2 MPD officers on paid leave after offensive Christmas tree decorations in 4th Precinct

November 30, 2018 10:21 PM

Two Minneapolis police officers were placed on paid leave Friday after their apparent involvement in Christmas tree decorations that the city's mayor called "despicable."

The department told 5 EYEWITNESS NEWS Friday afternoon the officers had been relieved of their duties, meaning they cannot act as law enforcement officers at this time, pending the results of an "expedited investigation."


The names of the officers have not been released.

RELATED: Mayor Frey calls Minneapolis police precinct Christmas tree display 'racist, despicable'

Earlier in the day, Minneapolis Mayor Jacob Frey said the officer responsible for reportedly decorating the tree would be terminated.

A Facebook post from Minneapolis City Council Member Phillipe Cunningham Friday said he had spoken to 4th Precinct Inspector Aaron Biard, who said every year an officer is assigned to decorate the tree. And, as a prank, another officer "hung some inappropriate ornaments after it was decorated."

A photo of the tree on social media showed it decorated with a Popeye's Chicken cup, beer cans, junk food bags, cigarettes and other items.


The 4th Precinct has seen plenty of controversy.

  • Jamar Clark's death in November 2015 resulted in two weeks of protests outside the precinct. Police eventually cleared everyone out and set up a fence to prevent future protests.
  • In 2017, then-Mayor Betsy Hodges blocked then-Police Chief Janee Harteau's choice of John Delmonico for 4th Precinct inspector. Harteau eventually chose Aaron Biard, who remains in the position today.
  • Earlier this month, there was a proposal to move the 4th Precinct away from Plymouth Avenue. It is still unclear where or when a potential relocation might happen.

"Inspector Biard immediately took action the day the tree went up," Cunningham's post read.

"The inappropriate decorations were taken down. The officer was both disciplined and coached. There will be cultural sensitivity training and a community outreach event planned."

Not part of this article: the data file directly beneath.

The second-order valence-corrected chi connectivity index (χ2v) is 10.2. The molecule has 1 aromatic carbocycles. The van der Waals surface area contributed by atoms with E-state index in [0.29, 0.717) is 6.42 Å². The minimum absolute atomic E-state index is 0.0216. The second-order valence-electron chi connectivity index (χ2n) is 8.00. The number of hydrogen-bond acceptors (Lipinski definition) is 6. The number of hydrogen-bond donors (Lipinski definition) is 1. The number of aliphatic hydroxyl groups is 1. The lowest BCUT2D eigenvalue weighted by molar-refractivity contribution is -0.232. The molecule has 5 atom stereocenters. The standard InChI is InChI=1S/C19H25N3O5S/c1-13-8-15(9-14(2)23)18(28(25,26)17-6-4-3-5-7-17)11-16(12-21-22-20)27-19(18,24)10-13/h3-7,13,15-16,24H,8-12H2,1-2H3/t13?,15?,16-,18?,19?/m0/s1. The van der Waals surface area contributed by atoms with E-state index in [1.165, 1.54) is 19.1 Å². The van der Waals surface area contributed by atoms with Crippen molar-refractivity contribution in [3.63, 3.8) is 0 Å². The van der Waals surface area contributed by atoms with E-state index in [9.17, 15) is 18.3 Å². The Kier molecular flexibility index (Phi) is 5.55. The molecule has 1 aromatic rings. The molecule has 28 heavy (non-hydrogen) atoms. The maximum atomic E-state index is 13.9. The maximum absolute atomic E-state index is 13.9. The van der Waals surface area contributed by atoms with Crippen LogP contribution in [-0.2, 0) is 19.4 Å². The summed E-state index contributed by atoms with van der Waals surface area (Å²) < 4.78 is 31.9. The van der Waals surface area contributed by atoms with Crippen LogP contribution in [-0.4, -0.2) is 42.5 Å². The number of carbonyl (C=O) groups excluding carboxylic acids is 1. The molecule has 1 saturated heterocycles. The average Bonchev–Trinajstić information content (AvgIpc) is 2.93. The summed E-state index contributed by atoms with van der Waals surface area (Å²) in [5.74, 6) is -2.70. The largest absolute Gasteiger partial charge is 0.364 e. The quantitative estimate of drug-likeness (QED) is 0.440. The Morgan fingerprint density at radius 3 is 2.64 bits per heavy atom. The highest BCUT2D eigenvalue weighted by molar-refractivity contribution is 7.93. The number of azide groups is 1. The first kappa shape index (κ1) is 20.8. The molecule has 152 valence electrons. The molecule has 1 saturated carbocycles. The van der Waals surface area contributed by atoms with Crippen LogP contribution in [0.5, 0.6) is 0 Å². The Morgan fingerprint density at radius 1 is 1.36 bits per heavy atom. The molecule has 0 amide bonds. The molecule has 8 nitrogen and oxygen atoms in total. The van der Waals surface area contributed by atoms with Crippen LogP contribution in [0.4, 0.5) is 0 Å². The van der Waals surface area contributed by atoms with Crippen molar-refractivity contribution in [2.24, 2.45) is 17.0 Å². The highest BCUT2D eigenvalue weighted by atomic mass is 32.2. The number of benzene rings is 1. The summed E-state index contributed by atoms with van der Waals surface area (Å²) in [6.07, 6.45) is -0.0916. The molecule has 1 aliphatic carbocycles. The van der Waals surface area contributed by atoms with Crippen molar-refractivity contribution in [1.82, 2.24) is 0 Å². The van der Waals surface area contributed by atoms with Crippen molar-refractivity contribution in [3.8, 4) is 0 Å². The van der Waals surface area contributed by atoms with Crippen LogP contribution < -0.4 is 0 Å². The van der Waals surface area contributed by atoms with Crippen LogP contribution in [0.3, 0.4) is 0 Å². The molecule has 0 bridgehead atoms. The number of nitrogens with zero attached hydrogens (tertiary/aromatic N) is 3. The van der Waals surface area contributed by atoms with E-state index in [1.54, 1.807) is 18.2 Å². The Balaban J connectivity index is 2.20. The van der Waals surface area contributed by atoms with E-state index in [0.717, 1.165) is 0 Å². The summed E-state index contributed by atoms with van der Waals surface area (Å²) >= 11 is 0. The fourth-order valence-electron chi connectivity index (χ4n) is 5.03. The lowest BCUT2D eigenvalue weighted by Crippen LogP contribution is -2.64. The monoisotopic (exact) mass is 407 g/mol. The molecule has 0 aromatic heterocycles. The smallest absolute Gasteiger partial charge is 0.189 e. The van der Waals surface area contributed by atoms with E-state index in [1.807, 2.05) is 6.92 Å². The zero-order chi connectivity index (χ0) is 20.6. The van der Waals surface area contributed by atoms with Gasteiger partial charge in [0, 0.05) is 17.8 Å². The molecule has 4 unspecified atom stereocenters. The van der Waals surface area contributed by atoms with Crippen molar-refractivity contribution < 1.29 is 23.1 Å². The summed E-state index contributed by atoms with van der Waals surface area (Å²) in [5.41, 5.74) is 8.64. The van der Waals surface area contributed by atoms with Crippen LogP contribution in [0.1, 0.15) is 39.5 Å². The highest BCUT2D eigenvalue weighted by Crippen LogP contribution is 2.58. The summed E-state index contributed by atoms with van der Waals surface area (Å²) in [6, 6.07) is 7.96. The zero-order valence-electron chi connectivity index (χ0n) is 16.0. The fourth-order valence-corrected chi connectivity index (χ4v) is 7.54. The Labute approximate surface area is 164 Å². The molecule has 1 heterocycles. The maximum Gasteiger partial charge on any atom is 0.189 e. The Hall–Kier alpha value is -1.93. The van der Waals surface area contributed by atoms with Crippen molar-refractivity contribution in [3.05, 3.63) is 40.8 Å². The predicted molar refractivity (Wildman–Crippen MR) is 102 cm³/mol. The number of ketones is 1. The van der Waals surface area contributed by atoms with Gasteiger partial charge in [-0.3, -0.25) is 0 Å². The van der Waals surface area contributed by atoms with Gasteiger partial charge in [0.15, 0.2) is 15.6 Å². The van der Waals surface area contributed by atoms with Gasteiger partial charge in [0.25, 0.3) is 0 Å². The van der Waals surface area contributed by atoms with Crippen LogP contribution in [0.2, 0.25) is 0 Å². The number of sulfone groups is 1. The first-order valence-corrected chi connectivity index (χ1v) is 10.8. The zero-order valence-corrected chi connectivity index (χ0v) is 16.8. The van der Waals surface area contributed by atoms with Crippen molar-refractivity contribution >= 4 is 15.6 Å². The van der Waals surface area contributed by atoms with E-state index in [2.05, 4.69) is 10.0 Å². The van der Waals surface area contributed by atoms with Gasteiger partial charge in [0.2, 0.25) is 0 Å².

However, in a fiery statement Friday morning, Frey said he would be pursuing more severe punishment.

"This behavior is racist, despicable, and is well beneath the standards of any person who serves the city of Minneapolis," his statement read.

"The offending party will be fired before the day is over. Shifting the culture of the police department requires swift and decisive action. Termination is necessary – both to discipline the officer and to send a clear message: Chief Arradondo and I will not tolerate conduct that departs from our values."  

In an afternoon news conference, the mayor backed off, saying legally, the city must first conduct an investigation into those responsible, which is currently underway.

"I believe there are a lot of people working in Minnesota to produce justice but I also think there are many forces working against it and we have to recognize this is a systemic issue and it's not just good enough to fire the individual who put the decorations up," said Minneapolis NAACP President Leslie Redmond.

"I believe that these decorations were an attack on the black community and I think the 4th Precinct has been allowed to attack the black community," she said.

Other community activists gathered in front of the precinct Friday evening, condemning the officers' actions and calling for change.

"This incident is a direct reflection of how officers that work in the 4th Precinct view and feel about the community," said Raeisha Williams with Black Coalition. "They literally picked up trash, from who knows where... and put them on a Christmas tree."

Minneapolis Police Chief Medaria Arradondo issued a statement Friday afternoon, saying he was appalled by the incident.

"It was reported to me recently that a racially insensitive display that was put up in the 4th precinct lobby. As soon as it was realized what the display was, it was removed," the statement read.

"As was stated by many members of the community during the public hearing in front of the Public Safety Committee on Thursday, the culture of the Minneapolis Police Department has undergone positive change, however as this recent incident shows we still have much work ahead. Every day I work to bridge the divide between the police department and the community, as do so many others in our department. We will not stop our efforts of treating all those that we serve with fairness, dignity and respect.  That manner of treatment is non-negotiable.  

"I am ashamed and appalled by the behavior of those who would feel comfortable to act in such a manner that goes against our core department values of Trust, Accountability and Professional Service. I have initiated a full investigation and will make information public when possible in accordance with Minnesota State Statute."

"Chief Arradondo and I are working exceedingly hard to shift the culture and a swift and clear response to something like this is where it must begin," said Frey.

The Associated Press contributed to this report.

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Katherine Johnson and Frank Rajkowski

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